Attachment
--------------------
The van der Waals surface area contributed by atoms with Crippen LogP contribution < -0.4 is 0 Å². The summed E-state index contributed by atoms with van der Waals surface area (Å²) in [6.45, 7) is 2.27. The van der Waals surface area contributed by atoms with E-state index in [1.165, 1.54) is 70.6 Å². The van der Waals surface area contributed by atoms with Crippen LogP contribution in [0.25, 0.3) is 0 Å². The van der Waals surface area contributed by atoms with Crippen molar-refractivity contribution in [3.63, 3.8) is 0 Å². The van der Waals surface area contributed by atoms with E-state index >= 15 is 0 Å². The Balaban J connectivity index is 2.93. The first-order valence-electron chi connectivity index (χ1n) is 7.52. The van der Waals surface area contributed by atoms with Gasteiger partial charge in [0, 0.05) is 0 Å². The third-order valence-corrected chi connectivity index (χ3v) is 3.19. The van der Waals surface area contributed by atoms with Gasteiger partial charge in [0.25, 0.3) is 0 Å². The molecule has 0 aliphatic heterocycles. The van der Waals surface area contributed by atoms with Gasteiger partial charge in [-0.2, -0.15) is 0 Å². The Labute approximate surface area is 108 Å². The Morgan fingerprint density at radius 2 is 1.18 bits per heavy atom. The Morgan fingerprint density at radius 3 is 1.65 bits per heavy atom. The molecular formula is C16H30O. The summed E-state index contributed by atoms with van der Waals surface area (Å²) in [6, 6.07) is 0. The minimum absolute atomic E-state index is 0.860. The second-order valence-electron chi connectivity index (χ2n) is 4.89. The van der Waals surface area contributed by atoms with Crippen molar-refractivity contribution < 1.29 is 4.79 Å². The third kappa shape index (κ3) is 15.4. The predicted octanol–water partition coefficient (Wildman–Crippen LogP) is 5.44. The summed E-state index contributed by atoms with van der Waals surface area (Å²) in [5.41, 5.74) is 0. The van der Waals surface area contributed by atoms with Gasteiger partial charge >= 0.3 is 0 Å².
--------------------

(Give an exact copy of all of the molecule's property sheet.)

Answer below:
The van der Waals surface area contributed by atoms with Crippen LogP contribution < -0.4 is 0 Å². The summed E-state index contributed by atoms with van der Waals surface area (Å²) in [6.45, 7) is 2.27. The van der Waals surface area contributed by atoms with E-state index in [1.165, 1.54) is 70.6 Å². The van der Waals surface area contributed by atoms with Crippen LogP contribution in [0.25, 0.3) is 0 Å². The van der Waals surface area contributed by atoms with Crippen molar-refractivity contribution in [3.63, 3.8) is 0 Å². The van der Waals surface area contributed by atoms with E-state index >= 15 is 0 Å². The Balaban J connectivity index is 2.93. The first-order valence-electron chi connectivity index (χ1n) is 7.52. The van der Waals surface area contributed by atoms with Gasteiger partial charge in [0, 0.05) is 0 Å². The third-order valence-corrected chi connectivity index (χ3v) is 3.19. The van der Waals surface area contributed by atoms with Gasteiger partial charge in [0.25, 0.3) is 0 Å². The molecule has 0 aliphatic heterocycles. The van der Waals surface area contributed by atoms with Gasteiger partial charge in [-0.2, -0.15) is 0 Å². The Labute approximate surface area is 108 Å². The Morgan fingerprint density at radius 2 is 1.18 bits per heavy atom. The Morgan fingerprint density at radius 3 is 1.65 bits per heavy atom. The molecular formula is C16H30O. The summed E-state index contributed by atoms with van der Waals surface area (Å²) in [6, 6.07) is 0. The minimum absolute atomic E-state index is 0.860. The second-order valence-electron chi connectivity index (χ2n) is 4.89. The van der Waals surface area contributed by atoms with Crippen molar-refractivity contribution < 1.29 is 4.79 Å². The third kappa shape index (κ3) is 15.4. The predicted octanol–water partition coefficient (Wildman–Crippen LogP) is 5.44. The summed E-state index contributed by atoms with van der Waals surface area (Å²) in [5.41, 5.74) is 0. The van der Waals surface area contributed by atoms with Gasteiger partial charge >= 0.3 is 0 Å².